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November 12, 2006


OK, here are some things that have worked for me over several books, including Performance Talk (

Develop a ritual. Ernest Hemingway always sharpened seven new pencils before beginning work for the day. He never quit until he had the opening for the next chapter in line.

Nurture your nature. If you're a lark, get up early and work. If you're a night owl, sleep late and work into the wee hours.

Develop some don'ts. Don't answer the phone. In fact, don't let it ring or blink. Don't check email. Don't allow interruptions. When I had kids at home, they knew that when the study door was open, they could come in. When it was closed they stayed outside unless something life-threatening needed my attention.

Work in big enough blocks of time. For most of us that means 90 minutes or so at minimum for most of us.

Take breaks. When you've worked a block, decompress by working at returning calls and then take a real break, different physical position, perhaps different location. I do housework a lot for this, or walk the doggies.

Set goals, targets, or milestones. When Harold Robbins was writing, he dictated in the morning and edited transcripts in the afternoon. His goal was 5000 edited words per day. My goals are more modest. For most of us, small wins work best.

Reward yourself for achieving targets. Wee bits of chocolate and small dishes of ice cream work for me.

Resolve not to worry if the housework, the laundry, the shopping and the cooking and the blog don't get done. What's a dirty toilet beside a masterpiece of deathless prose, anyway? Seriously, get your spouse or friends to chip in on the daily stuff that needs to be done and don't worry when they can't keep their commitments. Your job is to make us wise.

Get enough sleep and exercise. Walking is good because its gentle rhythms are good for creativity. Be sure to take a digital recorder or notepad to capture the good ideas you'll get.

Relax. We all know you're going to do a great job and we're going to brag about knowing you when you were working on this book.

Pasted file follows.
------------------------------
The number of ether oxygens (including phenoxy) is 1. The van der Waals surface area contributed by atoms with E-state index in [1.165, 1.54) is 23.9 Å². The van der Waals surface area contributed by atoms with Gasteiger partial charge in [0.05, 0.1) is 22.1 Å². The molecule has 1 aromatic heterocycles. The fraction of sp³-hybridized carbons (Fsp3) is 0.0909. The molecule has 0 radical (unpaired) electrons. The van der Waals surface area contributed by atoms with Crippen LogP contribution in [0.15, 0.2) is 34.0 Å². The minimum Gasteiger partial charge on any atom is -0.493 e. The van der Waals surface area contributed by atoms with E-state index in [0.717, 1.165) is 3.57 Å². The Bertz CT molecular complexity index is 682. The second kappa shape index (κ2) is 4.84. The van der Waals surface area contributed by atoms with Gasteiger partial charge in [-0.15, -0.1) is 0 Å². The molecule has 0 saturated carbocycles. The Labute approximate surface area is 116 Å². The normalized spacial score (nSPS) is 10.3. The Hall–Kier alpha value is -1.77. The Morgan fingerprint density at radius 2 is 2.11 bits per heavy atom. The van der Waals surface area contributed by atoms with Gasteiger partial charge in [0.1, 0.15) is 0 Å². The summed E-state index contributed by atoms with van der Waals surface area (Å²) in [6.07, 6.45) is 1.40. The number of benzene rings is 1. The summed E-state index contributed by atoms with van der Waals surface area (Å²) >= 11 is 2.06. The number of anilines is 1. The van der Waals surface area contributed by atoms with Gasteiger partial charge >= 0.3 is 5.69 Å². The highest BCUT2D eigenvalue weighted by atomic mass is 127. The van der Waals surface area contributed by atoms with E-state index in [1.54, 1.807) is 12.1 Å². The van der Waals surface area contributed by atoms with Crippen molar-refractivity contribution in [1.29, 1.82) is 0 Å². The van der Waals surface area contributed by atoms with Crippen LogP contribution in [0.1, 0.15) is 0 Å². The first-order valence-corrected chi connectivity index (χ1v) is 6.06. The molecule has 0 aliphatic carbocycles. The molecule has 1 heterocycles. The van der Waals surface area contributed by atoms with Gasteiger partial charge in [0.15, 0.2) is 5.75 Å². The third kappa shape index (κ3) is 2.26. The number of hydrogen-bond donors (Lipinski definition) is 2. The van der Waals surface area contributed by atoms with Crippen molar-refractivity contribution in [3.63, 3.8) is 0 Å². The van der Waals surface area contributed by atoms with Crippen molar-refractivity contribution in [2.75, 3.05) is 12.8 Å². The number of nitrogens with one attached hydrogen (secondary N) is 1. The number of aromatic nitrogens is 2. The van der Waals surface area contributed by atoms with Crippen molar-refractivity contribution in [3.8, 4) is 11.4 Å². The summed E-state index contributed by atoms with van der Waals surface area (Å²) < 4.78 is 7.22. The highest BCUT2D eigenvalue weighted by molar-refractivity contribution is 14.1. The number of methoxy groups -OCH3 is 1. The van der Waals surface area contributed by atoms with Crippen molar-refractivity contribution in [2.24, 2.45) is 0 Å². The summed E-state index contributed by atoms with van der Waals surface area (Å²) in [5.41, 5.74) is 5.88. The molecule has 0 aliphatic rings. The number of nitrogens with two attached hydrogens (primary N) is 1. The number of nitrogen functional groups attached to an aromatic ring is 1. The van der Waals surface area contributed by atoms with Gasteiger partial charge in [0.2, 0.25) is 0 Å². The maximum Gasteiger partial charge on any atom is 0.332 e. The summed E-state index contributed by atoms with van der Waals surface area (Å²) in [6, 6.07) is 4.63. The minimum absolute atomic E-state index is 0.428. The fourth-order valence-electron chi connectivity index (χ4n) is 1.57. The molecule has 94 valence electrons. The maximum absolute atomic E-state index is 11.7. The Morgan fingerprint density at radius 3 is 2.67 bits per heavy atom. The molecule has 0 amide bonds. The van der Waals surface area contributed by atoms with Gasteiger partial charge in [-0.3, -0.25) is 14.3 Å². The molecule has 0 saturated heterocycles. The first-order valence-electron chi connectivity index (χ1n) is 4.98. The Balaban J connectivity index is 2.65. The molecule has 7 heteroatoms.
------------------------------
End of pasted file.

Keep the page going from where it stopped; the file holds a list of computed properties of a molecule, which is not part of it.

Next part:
Thanks for the pointers and encrouagement, Wally!


I feel for you. I know exactly what you are going through. When this happens to me there are three things I do and one of them always brings me out of my funk.

First Idea:

I go to the beach - by myself - for an entire day. I take a cooler with a sandwich and some bottled water. I also take a beach chair. I sit and stare at the horizon for hours. I think about nothing. I just sit and try to stay “in the moment”. Occasionally I get up and walk up and down the beach.

Generally I just clear my head.

Second Idea:

Do something spontaneous with a close friend. Hop on a flight to Vegas for the weekend. Drive down the coast to watch the sunrise. Go to a college football game.

The key is that it is unplanned and it is active. It should take your mind off of everything because of the stimulation involved in adjusting to the last minute activity.

Third Idea:

Sensory overload. This used to be easier when I was younger but I still do it from time-to-time.

I stay awake for as long as possible. Sometimes two or three days straight. (Note: Coffee is ok but unnatural stimulants are not.).

The key is to get yourself tired – very tired. You want to wear down your senses until your nerves are raw. Then sleep for as long as possible. Get as much rest as you can.

When you wake up, you will be refreshed and your mind will be “reset”.

Ultimately, the third idea should be a last resort. Kind of a “hard reset” for your system. These are the three things that have always worked for me when I cannot get the creative juices flowing.

Hope this helps.

David - thanks, wow, you much have lots of experience with writer's slump! I like the beach idea quite a lot.

Hang in there lady. I don't know about you but when the dreaded Block strikes, I find doing something mundane while thinking about it helps me. Dishes for some reason ( and my bride is happy about this) do the job. This has worked ever since I was a kid.

The lawn gets mowed more often when I'm writing than when I'm not. This is a problem in Chicago in the winter so will have to come up with some other chore, but you know what I mean.

On the other hand, it's not like you're not doing ANYTHING for corn's sake....don't be too hard on yourself.

Wayne - thanks. Hmmm, I think the beach sounds better than doing the dishes.......

It's interesting to read how we all deal with this!


I do have lots of experience with slumping but it's only b/c I write quite a bit.

The more I write, the more I frequently need to take time off. I think it's more burn out than a slump.

Some days I just can't stand to look at the computer.

These tips also help me when I'm trying to solve a difficult problem and I get sick of thinking about it. I try one of those three tips and magically the answer just appears.

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